To be sure, pay-TV business has turned cold across the board for all content companies. At mighty Disney, its Jedi Master CEO Bob Iger is also giving frustrating answers on a quarterly basis about subscriber trends and climbing programming costs.
But Viacom is in the crosshairs now, partly because of its recent financial performance, a bleak longer-term outlook and the turmoil surrounding impending ownership changes, created by the frail health of the once domineering 92-year-old chairman and controlling stockholder, Sumner Redstone.
Redstone’s health has declined and his ability to make decisions has been challenged in court by former live-in companion Manuela Herzer, who was evicted from his house and lost a $60 million bequest when his will was changed. Investors question who ultimately will be in control of Viacom not so long from now and what the uncertainty means for shareholders. And more than poor performance, Wall Street loathes uncertainty.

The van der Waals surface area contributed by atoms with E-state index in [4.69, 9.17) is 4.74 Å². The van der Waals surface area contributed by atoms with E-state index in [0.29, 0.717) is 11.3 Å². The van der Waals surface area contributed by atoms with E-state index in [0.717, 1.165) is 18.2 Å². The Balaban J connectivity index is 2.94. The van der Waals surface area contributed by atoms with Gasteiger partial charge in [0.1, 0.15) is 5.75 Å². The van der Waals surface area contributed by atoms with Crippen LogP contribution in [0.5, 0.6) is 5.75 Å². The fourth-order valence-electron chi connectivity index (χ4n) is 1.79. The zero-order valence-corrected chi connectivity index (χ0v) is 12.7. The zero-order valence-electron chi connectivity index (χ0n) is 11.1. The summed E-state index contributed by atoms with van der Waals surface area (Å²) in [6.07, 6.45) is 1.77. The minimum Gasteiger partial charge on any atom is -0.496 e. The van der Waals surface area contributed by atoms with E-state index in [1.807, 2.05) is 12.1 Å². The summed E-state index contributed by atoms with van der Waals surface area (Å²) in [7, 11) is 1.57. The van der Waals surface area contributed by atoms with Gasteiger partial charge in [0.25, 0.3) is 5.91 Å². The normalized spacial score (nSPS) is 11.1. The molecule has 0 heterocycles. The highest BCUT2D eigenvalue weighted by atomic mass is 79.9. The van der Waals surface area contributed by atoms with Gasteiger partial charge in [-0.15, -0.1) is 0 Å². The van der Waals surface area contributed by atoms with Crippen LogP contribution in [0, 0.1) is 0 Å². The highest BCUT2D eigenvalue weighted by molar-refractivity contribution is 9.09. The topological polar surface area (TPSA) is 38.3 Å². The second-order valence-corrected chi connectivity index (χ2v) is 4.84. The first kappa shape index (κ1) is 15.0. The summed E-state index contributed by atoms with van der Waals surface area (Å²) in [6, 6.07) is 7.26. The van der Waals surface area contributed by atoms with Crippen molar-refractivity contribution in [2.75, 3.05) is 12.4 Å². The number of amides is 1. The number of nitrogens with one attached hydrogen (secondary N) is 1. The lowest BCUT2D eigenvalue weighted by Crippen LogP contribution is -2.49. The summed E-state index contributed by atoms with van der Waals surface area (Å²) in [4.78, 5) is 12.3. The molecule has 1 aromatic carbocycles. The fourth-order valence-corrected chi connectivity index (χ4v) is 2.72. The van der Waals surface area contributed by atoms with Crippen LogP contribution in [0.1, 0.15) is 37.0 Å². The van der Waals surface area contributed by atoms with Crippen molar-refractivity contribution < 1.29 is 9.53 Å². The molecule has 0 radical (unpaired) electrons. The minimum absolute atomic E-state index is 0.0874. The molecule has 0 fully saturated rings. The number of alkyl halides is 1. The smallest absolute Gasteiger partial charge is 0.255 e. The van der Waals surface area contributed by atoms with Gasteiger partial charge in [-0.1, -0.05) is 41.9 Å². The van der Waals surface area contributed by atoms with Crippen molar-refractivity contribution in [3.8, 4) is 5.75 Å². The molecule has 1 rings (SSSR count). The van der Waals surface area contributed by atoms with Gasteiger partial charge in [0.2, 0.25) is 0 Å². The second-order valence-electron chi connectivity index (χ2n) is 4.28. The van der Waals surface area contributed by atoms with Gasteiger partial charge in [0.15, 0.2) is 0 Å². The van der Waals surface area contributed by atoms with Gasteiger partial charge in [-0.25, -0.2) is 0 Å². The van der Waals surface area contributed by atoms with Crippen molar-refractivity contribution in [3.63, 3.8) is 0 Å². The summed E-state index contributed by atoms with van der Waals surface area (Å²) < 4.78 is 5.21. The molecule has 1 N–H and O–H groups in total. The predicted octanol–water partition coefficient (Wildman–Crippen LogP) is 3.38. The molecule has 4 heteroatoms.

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Dauman has spelled out a strategy of investing in programming, finding data-driven ways to sell ads and monetize content, controlling costs and expanding internationally. While that blueprint seems similar to what other media companies are aiming to do, Viacom’s execution seems to be lacking.
“If status quo turns out to be an accurate representation of reality, then it could serve as the biggest long-term risk factor for the company,” Barclays analyst Kannan Venkateshwar said in a report.
That makes it a good time to look at Viacom and create a game plan to fix it. Here are five steps investors and analysts are talking about.
1. Change the Management